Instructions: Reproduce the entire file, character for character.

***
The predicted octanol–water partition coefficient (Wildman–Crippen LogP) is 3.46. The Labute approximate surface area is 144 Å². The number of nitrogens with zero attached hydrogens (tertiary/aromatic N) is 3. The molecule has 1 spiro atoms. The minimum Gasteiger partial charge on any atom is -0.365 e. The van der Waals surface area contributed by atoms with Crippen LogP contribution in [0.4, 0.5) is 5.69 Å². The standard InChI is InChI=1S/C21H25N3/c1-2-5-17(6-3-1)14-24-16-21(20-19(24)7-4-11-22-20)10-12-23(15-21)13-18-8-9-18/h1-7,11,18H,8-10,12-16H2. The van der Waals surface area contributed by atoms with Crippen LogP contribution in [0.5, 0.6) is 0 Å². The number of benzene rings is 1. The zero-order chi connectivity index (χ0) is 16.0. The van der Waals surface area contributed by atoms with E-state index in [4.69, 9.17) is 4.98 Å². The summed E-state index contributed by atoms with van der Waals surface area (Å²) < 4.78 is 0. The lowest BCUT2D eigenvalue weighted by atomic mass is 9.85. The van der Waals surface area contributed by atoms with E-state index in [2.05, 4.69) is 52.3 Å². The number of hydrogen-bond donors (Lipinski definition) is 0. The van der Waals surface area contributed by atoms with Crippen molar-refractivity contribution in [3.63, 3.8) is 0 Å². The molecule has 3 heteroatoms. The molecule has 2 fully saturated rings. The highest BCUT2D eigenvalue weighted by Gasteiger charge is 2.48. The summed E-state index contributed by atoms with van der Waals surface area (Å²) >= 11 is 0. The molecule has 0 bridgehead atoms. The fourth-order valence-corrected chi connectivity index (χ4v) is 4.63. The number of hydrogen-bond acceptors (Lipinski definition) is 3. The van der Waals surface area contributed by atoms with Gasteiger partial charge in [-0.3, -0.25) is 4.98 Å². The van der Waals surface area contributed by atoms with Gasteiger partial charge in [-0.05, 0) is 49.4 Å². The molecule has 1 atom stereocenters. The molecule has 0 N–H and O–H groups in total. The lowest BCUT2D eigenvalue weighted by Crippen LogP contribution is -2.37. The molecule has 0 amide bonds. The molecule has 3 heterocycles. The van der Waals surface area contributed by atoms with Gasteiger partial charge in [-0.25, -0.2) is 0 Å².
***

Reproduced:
The predicted octanol–water partition coefficient (Wildman–Crippen LogP) is 3.46. The Labute approximate surface area is 144 Å². The number of nitrogens with zero attached hydrogens (tertiary/aromatic N) is 3. The molecule has 1 spiro atoms. The minimum Gasteiger partial charge on any atom is -0.365 e. The van der Waals surface area contributed by atoms with Crippen LogP contribution in [0.4, 0.5) is 5.69 Å². The standard InChI is InChI=1S/C21H25N3/c1-2-5-17(6-3-1)14-24-16-21(20-19(24)7-4-11-22-20)10-12-23(15-21)13-18-8-9-18/h1-7,11,18H,8-10,12-16H2. The van der Waals surface area contributed by atoms with Crippen LogP contribution in [0.5, 0.6) is 0 Å². The number of benzene rings is 1. The zero-order chi connectivity index (χ0) is 16.0. The van der Waals surface area contributed by atoms with E-state index in [4.69, 9.17) is 4.98 Å². The summed E-state index contributed by atoms with van der Waals surface area (Å²) < 4.78 is 0. The lowest BCUT2D eigenvalue weighted by atomic mass is 9.85. The van der Waals surface area contributed by atoms with E-state index in [2.05, 4.69) is 52.3 Å². The number of hydrogen-bond donors (Lipinski definition) is 0. The van der Waals surface area contributed by atoms with Crippen molar-refractivity contribution in [3.63, 3.8) is 0 Å². The molecule has 3 heteroatoms. The molecule has 2 fully saturated rings. The highest BCUT2D eigenvalue weighted by Gasteiger charge is 2.48. The summed E-state index contributed by atoms with van der Waals surface area (Å²) >= 11 is 0. The molecule has 0 bridgehead atoms. The fourth-order valence-corrected chi connectivity index (χ4v) is 4.63. The number of hydrogen-bond acceptors (Lipinski definition) is 3. The van der Waals surface area contributed by atoms with Gasteiger partial charge in [-0.3, -0.25) is 4.98 Å². The van der Waals surface area contributed by atoms with Gasteiger partial charge in [-0.05, 0) is 49.4 Å². The molecule has 1 atom stereocenters. The molecule has 0 N–H and O–H groups in total. The lowest BCUT2D eigenvalue weighted by Crippen LogP contribution is -2.37. The molecule has 0 amide bonds. The molecule has 3 heterocycles. The van der Waals surface area contributed by atoms with Gasteiger partial charge in [-0.25, -0.2) is 0 Å².